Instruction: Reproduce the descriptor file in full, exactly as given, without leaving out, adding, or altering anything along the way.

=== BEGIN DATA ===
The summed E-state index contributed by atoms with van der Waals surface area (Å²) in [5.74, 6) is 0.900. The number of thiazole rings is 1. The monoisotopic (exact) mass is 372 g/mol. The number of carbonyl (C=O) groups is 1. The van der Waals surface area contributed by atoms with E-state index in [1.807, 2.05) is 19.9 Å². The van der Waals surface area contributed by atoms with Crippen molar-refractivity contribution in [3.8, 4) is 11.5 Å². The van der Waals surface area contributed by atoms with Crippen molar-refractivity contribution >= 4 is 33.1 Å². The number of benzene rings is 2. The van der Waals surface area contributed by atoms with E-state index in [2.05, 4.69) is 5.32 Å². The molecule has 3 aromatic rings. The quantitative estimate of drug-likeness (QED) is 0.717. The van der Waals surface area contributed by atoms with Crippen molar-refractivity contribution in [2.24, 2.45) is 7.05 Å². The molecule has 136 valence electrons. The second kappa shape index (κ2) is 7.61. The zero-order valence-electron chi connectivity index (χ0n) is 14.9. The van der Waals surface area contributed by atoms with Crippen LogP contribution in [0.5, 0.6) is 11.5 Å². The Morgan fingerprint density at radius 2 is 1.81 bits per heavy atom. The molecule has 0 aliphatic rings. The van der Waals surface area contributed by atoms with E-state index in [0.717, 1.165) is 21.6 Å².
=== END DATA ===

The summed E-state index contributed by atoms with van der Waals surface area (Å²) in [5.74, 6) is 0.900. The number of thiazole rings is 1. The monoisotopic (exact) mass is 372 g/mol. The number of carbonyl (C=O) groups is 1. The van der Waals surface area contributed by atoms with E-state index in [1.807, 2.05) is 19.9 Å². The van der Waals surface area contributed by atoms with Crippen molar-refractivity contribution in [3.8, 4) is 11.5 Å². The van der Waals surface area contributed by atoms with Crippen molar-refractivity contribution >= 4 is 33.1 Å². The number of benzene rings is 2. The van der Waals surface area contributed by atoms with E-state index in [2.05, 4.69) is 5.32 Å². The molecule has 3 aromatic rings. The quantitative estimate of drug-likeness (QED) is 0.717. The van der Waals surface area contributed by atoms with Crippen molar-refractivity contribution in [2.24, 2.45) is 7.05 Å². The molecule has 136 valence electrons. The second kappa shape index (κ2) is 7.61. The zero-order valence-electron chi connectivity index (χ0n) is 14.9. The van der Waals surface area contributed by atoms with Crippen LogP contribution in [0.5, 0.6) is 11.5 Å². The Morgan fingerprint density at radius 2 is 1.81 bits per heavy atom. The molecule has 0 aliphatic rings. The van der Waals surface area contributed by atoms with E-state index in [0.717, 1.165) is 21.6 Å².